In an effort to promote awareness of Islam and break down stereotypes and misconceptions of the Muslim community, the Muslim Student Association (MSA) hosted a variety of events during Islamic Awareness Week.
From April 22 to 27, the MSA held events highlighting unity within the Muslim community. Hebba Ahmad, secretary of the MSA and a junior majoring in biology, said Islamic Awareness Week has been an annual event held by the MSA for several years. Each year, members use the week as an opportunity to organize activities that pertain to the culture and history of Islam in an attempt to promote and encourage students to become knowledgeable and engaged in Islamic culture.
“Since these events have been going on for at least four to five years prior to my becoming an officer, I’ve been participating in for quite some time,” Ahmad said. “We all come to college from completely different places and we all grew up with a different sense of identity, so it’s nice to have these events where people can embrace these parts of our culture together and help others to learn as well.”
Members of the organization came together to kick off the week with a calligraphy writing session at Glenn G. Bartle Library. A significant part of Islamic culture, calligraphy has a distinctive role in the religion, architecture, science and mathematics.
Other events centered on creating a Tasbeeh, a set of 99 beads to count as a means to keep track of prayers, and educating non-Muslims about the hijab, a head covering worn in public by some Muslim women. Alina Mufti, a freshman majoring in biomedical engineering, said she believes the way media portrays certain aspects of Muslim culture affects how people perceive important items in the religion, such as the hijab.
“There seems to be a stigma, and to us, it is more about how you get to choose what you want to show the world and what you don’t,” Mufti said. “And by giving women that choice, it can be really empowering.”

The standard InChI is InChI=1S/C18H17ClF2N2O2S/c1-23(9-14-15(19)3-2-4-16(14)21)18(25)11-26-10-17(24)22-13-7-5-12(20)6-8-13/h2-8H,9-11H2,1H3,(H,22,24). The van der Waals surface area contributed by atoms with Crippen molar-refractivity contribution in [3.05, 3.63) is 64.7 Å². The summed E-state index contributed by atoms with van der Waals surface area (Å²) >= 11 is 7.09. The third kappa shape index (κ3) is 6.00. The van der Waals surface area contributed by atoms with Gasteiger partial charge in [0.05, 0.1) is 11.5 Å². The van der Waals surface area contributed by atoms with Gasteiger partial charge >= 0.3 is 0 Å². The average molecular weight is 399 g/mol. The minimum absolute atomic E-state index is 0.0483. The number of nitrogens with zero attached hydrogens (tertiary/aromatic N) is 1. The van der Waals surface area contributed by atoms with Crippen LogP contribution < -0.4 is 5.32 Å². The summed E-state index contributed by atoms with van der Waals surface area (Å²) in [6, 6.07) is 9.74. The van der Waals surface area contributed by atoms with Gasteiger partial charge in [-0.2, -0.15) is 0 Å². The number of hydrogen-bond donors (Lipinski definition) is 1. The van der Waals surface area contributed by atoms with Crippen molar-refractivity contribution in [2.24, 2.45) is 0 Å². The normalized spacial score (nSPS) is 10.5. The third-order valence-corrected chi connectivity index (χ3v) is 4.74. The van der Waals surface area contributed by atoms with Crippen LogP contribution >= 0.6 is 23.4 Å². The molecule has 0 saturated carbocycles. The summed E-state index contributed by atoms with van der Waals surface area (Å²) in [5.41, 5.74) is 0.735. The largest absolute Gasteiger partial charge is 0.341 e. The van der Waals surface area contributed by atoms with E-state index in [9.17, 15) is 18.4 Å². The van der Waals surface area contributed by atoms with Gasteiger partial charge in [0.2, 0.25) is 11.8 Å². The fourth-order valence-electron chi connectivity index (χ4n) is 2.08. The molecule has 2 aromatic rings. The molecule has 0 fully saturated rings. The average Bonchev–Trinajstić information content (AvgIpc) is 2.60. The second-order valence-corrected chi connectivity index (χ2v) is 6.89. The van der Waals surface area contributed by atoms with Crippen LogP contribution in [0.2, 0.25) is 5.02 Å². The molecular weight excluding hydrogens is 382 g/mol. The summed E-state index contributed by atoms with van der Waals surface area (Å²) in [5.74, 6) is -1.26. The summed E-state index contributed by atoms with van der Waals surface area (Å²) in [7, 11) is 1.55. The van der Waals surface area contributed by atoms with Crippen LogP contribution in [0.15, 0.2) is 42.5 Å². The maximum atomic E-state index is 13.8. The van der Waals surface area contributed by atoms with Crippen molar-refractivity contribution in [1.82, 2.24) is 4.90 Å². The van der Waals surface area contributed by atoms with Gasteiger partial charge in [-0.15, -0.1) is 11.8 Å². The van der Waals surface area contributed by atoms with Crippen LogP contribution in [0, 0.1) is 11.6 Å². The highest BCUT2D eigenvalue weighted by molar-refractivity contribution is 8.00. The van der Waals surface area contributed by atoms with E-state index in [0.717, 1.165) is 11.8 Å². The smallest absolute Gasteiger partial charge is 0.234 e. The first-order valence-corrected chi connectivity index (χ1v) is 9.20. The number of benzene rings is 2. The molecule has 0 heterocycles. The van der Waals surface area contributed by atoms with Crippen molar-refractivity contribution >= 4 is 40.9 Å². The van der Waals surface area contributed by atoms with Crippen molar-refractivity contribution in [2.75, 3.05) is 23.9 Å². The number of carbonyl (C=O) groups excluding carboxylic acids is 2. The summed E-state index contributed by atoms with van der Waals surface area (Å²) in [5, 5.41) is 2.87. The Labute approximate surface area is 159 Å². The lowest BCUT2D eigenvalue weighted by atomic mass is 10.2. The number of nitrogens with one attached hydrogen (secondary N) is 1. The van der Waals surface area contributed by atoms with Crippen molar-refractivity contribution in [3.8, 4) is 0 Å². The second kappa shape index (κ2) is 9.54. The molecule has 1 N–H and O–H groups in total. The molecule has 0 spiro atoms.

With Ramadan coming up, the MSA decided to hold a “Fast-a-thon” on Thursday to prepare participating students for the upcoming month of daily fasting. After abstaining from food and drink for the day, members then came together for Iftar, a meal eaten to break the daily fast during Ramadan after the sun goes down.
According to Naseeb Ally, vice president of the MSA and senior majoring in accounting, members wanted to choose a theme of unity for the banquet.
“We felt it was very important this year to address the divide in our cultures,” Ally said. “Our goal was to promote the idea that we are all the same and how important unity is in today’s world but especially on a college campus.”
Students and community members were encouraged to attend the banquet to learn more about Islamic culture and come together to enjoy food and a guest speaker. Throughout the night, attendees participated in a Maghrib prayer, the fourth of five prayers required for a practicing Muslim each day, and a Qirat competition, where students competed to determine who could best recite prayers from the Quran, focusing on enunciation and pronunciation to add different meanings to the text. At the banquet, current MSA members also announced the 2019-20 MSA E-board.
Haleema Qamar, a first-year graduate student studying biomedical engineering, said although the banquet was the first MSA event that she had attended, she enjoyed a sense of community.
“It was very interesting to get to know different people in the community during the banquet because even though we are united by religion, we are all so different and it gave us an opportunity to become closer despite those differences,” Qamar said.